Even setting aside Tarantino’s controversial racial past, Django Unchained was destined to be the subject of some level of heated debate based on its concurrent release with Steve McQueen’s 12 Years a Slave, which went on to win that year’s Best Picture Academy Award. And it’s here that how we as a society view race and, by proxy, the greater cultural conversation today come into sharp focus. The standard line of thought that I read and heard in the winter of 2013-2014  was that McQueen’s film was the noble, wrenching history lesson that this country needed, whereas Django was deeply problematic in attempting to handle such a sensitive topic in the form of an action/road/revenge film. Which, in and of itself, is a deeply problematic concept endemic of that dreaded mindset that I saw used as a cudgel during my years in the education field, and which was always summed up in one word: appropriateness.

I’ve referenced him several times in the past, but Bret Easton Ellis has recently had his moment in the media spotlight with Tarantino, summoning a minor social media firestorm in the wake of his New York Times interview with QT, in which the director expressed his tepid enthusiasm for Selma and asserted that Kathryn Bigelow’s 2010 Best Director Oscar (for The Hurt Locker) win was primarily motivated by the utter lack of attention that the Academy (and Hollywood) has historically given to women directors. As Ellis expounds upon in an essay he wrote shortly after the incident, the whole matter comes down to the difference between aesthetics and ideology. After all, a film can be praised for its base philosophy, yet still critiqued for its aesthetic values (and vice versa; see Triumph of the Will.) Yet the controversy around he and Tarantino’s aesthetic opinions on these and other films was met with a wave of derision, as blanket dismissals of both the art and the artist.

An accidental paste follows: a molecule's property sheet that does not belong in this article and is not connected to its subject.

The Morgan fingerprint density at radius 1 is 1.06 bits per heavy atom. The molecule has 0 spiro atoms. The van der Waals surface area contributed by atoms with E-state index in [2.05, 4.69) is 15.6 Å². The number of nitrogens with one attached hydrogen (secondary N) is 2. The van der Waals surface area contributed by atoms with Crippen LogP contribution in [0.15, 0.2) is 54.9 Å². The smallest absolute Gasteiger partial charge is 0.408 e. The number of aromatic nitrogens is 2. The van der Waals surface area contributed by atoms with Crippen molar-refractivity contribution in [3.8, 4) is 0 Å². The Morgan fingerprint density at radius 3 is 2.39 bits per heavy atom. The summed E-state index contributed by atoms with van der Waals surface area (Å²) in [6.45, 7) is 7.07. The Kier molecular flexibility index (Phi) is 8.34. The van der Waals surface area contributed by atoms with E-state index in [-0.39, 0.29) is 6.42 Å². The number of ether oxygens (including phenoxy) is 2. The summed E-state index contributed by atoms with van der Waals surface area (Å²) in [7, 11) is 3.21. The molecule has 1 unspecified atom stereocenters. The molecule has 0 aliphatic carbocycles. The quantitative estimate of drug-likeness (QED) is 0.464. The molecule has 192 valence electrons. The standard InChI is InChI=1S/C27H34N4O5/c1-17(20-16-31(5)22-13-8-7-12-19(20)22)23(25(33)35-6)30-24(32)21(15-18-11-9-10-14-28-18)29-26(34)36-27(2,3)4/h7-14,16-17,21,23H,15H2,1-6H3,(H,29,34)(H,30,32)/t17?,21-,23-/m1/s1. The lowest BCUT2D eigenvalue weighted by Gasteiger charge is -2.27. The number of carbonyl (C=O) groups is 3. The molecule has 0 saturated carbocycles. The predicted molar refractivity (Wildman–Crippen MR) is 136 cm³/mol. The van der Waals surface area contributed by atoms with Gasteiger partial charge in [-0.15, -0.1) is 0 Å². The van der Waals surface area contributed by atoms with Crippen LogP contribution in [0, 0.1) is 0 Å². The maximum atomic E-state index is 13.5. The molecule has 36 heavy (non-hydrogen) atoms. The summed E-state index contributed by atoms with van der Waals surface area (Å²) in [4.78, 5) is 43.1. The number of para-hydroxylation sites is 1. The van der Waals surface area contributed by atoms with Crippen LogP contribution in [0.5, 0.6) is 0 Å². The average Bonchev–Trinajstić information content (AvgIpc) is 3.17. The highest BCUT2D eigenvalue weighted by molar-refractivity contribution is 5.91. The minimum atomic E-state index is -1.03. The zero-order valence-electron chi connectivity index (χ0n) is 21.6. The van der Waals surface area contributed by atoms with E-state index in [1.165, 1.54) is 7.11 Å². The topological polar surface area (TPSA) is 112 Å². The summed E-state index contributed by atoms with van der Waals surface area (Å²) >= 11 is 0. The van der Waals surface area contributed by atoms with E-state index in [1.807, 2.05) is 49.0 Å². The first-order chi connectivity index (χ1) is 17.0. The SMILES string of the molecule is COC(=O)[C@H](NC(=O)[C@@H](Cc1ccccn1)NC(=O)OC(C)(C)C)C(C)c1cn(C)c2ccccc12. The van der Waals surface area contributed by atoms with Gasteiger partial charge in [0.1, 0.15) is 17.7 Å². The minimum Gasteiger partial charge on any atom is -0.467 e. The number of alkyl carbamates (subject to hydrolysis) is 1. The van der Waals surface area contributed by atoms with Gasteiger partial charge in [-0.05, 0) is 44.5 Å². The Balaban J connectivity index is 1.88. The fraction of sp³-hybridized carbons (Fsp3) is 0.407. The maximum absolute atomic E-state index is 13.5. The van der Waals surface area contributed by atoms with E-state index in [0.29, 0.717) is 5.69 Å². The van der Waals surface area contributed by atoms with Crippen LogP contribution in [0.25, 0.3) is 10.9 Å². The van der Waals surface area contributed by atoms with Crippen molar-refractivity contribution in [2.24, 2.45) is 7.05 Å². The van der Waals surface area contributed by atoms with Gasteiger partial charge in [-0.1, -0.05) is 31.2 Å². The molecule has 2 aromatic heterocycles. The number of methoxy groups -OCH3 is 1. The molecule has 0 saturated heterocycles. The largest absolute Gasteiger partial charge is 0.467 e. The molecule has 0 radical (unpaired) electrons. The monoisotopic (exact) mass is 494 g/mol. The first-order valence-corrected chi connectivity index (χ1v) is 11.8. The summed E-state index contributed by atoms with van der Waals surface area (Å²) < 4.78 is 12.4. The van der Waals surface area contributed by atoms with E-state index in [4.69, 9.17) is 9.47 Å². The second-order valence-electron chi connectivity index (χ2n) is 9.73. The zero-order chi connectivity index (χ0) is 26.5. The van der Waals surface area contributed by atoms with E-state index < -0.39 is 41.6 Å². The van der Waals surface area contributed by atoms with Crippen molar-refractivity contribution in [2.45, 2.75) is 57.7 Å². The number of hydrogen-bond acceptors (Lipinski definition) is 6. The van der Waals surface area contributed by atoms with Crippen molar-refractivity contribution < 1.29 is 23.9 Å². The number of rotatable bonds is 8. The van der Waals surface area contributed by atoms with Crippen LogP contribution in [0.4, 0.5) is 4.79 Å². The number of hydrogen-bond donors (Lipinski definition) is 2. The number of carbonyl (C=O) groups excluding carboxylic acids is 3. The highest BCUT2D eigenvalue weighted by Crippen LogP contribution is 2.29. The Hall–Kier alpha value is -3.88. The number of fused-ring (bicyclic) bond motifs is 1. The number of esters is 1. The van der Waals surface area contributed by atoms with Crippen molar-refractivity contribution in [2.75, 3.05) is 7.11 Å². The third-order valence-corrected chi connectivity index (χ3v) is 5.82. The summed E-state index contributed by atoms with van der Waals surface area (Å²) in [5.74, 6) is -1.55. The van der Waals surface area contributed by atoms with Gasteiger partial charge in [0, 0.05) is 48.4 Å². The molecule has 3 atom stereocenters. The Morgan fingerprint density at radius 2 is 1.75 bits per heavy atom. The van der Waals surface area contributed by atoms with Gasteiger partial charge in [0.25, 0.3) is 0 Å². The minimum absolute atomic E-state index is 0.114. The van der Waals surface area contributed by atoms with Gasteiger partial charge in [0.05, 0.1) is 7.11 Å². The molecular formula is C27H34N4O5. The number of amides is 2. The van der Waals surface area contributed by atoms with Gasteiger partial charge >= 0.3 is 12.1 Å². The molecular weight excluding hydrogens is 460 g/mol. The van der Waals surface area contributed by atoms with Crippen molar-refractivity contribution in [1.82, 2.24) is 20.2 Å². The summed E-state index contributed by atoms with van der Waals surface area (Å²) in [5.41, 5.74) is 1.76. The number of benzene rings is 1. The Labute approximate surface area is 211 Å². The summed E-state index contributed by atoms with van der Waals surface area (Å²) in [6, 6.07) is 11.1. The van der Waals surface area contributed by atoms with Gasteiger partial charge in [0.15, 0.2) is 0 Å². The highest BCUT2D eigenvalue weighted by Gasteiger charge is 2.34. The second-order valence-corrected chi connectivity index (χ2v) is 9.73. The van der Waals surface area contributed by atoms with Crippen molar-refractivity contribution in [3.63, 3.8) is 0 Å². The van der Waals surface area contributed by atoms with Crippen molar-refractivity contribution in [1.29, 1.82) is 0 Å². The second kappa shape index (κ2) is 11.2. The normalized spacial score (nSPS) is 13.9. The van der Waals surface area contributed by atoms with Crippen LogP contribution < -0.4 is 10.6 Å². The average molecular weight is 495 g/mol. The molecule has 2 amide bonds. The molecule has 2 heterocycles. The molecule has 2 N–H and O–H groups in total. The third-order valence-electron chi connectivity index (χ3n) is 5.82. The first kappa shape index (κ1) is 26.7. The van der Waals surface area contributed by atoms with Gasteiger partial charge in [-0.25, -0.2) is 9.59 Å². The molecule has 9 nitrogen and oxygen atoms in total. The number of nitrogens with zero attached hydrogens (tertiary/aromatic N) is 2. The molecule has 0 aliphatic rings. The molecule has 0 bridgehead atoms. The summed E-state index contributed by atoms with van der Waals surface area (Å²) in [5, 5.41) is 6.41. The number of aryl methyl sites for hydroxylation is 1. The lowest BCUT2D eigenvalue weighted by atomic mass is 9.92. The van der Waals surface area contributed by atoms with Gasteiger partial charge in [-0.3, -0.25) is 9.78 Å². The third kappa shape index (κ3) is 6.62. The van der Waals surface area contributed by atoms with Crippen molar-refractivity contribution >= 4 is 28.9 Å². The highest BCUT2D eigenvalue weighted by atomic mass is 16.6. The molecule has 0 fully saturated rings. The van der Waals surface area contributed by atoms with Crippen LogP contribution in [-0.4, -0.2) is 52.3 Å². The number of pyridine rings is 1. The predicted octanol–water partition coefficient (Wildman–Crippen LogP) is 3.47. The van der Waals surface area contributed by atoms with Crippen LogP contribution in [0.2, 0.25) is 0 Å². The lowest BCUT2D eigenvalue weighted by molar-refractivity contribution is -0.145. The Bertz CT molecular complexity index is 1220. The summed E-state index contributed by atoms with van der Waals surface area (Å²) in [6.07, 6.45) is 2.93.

It’s this same philosophy of aesthetics and ideology that seemed (and, perhaps, still seem) to lie at the heart the perceived 12 Years/Django dichotomy. Steve McQueen’s films have always been intriguing formalist exercises, rigorous in their style and approach. In Hunger and Shame, he leads Michael Fassbender through mirror versions of the gauntlet of physical and spiritual self-abasement. Amidst these tortured wrangling, a profound sense of visual and sonic poetry still exists. The snowbound opening moments of Hunger offer a portrait of quotidian peace and beauty that stand in high contrast to the squalor and cold brutality of the Maze Prison. And the perverse sexual indulgences of Shame are framed by passages of neon noir beauty, such as Fassbender’s long night run through the streets of New York. Moreover, the harshest moments of each film can still hold the pained, profane allure of a Bosch painting.